October 30, 2008 in Voices

Dogs bring warm, fuzzy feeling to seniors

Pet visitors benefit participants at Adult Day Center
By The Spokesman-Review
 
Jesse Tinsley photo

Ann Franek, left, greets Muppy, a one-eyed Pekingese dog held by Kathy Armstrong at the East Central Community Center on Wednesday.
(Full-size photo)

Muppy surveyed the room, shook his fur and marched inside to graciously accept hugs, squeezes and strokes from the seniors eager to visit with him last week at East Central Community Center’s senior center.

“You’ve got white hair and so do I,” Fran Ellis said as she gave Muppy a pat.

The white Pekingese recently had an eye removed because of an injury, but that didn’t stop people from oohing and aahing over him during the pet therapy visit.

“Oh, he’s darling,” Ann Franek said as she beamed with pleasure while petting Muppy.

Muppy is one of several dogs that regularly visit senior citizens at the East Central Community Center.

They include a Springer spaniel, Maltese and dachshunds.

The benefits to the seniors the dogs cuddle with can be extraordinary, said Kathy Armstrong, who runs the center’s Adult Day Center program.

Seniors who can’t see very well, particularly enjoy holding and snuggling the smaller dogs, or petting the larger dogs. Armstrong said they crave that physical contact.

Others benefit in different ways.

“One woman was having a very bad tremor. She spent some time with Kona, the Springer spaniel, and it stopped,” Armstrong said. “The dogs instinctively know how to behave.”

The pet therapy visits are designed primarily for participants in the center’s Adult Day Center program, but other seniors socializing at the community center also participate, Armstrong said.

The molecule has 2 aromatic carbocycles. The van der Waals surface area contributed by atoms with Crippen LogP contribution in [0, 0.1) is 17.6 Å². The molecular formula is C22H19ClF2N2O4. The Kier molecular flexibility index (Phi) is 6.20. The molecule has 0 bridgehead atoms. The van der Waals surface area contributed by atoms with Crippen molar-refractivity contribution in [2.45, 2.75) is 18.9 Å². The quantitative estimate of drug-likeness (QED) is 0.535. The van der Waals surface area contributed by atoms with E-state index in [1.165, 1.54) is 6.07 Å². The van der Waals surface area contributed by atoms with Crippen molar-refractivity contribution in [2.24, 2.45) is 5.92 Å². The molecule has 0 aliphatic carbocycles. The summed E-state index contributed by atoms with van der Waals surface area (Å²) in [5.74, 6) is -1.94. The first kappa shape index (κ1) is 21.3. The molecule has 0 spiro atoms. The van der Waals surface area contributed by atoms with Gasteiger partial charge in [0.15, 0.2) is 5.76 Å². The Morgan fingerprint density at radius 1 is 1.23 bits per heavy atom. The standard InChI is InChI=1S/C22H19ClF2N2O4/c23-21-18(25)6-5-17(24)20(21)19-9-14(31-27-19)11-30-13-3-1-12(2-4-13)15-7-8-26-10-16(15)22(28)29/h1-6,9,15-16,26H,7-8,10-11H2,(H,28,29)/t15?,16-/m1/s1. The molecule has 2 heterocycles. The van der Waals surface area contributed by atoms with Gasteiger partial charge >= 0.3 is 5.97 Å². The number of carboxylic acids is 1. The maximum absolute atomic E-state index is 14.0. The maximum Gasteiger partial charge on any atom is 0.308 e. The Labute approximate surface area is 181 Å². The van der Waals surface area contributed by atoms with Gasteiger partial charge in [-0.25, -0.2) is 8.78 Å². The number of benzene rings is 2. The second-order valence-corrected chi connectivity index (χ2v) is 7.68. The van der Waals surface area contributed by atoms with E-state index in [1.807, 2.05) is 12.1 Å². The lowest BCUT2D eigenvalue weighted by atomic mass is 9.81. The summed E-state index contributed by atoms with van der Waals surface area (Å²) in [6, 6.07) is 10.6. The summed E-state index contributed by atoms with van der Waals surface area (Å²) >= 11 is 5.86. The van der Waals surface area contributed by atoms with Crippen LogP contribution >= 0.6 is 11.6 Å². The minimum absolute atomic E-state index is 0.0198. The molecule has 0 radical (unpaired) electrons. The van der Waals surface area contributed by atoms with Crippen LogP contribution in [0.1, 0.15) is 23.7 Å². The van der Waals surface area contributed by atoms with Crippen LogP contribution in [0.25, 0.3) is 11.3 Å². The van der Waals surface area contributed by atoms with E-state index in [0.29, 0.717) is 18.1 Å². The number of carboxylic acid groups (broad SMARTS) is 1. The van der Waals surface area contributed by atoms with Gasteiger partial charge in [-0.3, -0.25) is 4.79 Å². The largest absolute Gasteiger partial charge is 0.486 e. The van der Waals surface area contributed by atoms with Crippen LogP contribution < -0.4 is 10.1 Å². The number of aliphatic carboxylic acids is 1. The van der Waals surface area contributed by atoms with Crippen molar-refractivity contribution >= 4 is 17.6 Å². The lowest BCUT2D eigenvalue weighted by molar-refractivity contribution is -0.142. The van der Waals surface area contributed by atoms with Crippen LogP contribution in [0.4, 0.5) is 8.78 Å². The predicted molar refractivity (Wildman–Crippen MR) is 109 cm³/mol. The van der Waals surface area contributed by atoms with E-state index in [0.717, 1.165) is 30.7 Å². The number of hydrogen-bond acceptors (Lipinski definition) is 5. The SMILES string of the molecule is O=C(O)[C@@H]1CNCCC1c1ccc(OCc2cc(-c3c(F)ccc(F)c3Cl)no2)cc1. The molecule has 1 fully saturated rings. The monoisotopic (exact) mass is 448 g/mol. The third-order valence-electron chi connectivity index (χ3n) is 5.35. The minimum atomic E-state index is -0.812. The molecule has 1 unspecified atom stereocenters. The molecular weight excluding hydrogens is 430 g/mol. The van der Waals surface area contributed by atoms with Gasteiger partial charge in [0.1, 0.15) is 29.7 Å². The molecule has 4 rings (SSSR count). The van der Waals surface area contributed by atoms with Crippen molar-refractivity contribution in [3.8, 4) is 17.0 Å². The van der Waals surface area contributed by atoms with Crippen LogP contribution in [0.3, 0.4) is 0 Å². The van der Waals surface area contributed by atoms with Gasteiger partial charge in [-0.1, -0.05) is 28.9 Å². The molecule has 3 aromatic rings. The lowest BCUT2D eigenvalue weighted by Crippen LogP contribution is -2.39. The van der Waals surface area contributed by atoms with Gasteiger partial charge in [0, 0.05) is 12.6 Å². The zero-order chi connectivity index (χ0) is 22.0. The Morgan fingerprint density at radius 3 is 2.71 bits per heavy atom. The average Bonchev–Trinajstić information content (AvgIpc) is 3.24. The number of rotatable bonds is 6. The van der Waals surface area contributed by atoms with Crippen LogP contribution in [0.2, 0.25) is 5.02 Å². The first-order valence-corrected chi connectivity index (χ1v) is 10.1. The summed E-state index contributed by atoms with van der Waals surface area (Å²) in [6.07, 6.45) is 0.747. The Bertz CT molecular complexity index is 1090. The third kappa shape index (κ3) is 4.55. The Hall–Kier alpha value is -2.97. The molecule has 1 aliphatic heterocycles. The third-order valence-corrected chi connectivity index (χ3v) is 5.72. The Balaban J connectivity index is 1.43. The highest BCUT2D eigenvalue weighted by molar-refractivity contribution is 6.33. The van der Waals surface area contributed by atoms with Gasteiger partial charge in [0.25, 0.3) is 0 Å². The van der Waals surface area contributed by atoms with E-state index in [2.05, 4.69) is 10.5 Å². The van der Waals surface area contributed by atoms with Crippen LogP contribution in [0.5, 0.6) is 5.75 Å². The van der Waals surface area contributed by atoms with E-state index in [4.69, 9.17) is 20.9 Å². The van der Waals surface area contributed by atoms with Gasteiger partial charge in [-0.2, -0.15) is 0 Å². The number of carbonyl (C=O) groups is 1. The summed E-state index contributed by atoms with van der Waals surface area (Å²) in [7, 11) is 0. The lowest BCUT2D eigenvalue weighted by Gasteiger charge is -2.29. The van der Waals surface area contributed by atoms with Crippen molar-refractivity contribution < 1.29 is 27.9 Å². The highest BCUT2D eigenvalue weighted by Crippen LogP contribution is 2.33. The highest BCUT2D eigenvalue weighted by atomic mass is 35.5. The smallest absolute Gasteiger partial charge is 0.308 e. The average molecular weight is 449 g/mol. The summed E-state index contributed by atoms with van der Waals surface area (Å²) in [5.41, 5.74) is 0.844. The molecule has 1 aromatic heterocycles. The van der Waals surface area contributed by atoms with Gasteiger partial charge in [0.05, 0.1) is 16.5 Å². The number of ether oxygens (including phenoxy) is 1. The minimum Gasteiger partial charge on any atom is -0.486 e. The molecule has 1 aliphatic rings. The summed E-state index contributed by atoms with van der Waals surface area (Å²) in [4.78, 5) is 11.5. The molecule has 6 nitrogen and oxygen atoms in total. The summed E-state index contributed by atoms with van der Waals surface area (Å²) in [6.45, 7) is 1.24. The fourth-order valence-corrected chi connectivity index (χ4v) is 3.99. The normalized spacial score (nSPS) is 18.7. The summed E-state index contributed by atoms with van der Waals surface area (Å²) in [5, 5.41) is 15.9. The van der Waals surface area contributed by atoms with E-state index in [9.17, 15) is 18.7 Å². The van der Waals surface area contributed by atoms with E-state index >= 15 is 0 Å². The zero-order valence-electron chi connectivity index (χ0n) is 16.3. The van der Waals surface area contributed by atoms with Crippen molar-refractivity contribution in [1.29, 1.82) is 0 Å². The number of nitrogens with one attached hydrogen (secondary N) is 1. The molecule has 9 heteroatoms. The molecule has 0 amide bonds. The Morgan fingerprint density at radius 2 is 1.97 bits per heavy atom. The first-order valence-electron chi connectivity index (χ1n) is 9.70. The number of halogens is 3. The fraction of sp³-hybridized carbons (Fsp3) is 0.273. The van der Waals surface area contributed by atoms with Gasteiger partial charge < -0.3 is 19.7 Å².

Unlike other pet therapy programs, dogs visiting the East Central Community Center don’t have to undergo a year of training. They must be vaccinated, groomed, obedience trained and well-tempered to make the cut. Many come from local pet-rescue programs.

Muppy fits the bill with his calm disposition. Owner Mary Johnson said she rescued the 6-year-old dog from an animal shelter.

He happily accepted pats, chin-scratches and squeezes from senior Adult Day Center participants.

Pet therapy is one of many programs they have available to them.

The Adult Day Center program is funded by Aging and Long Term Care of Eastern Washington, and is free to eligible seniors.

Senior citizens age 60 and older with incomes of $1,200 or less a month and living independently qualify. Transportation is provided to and from the East Central Community Center, and the program includes social activities, meals, crafts, exercise, nurse practitioner care and more.

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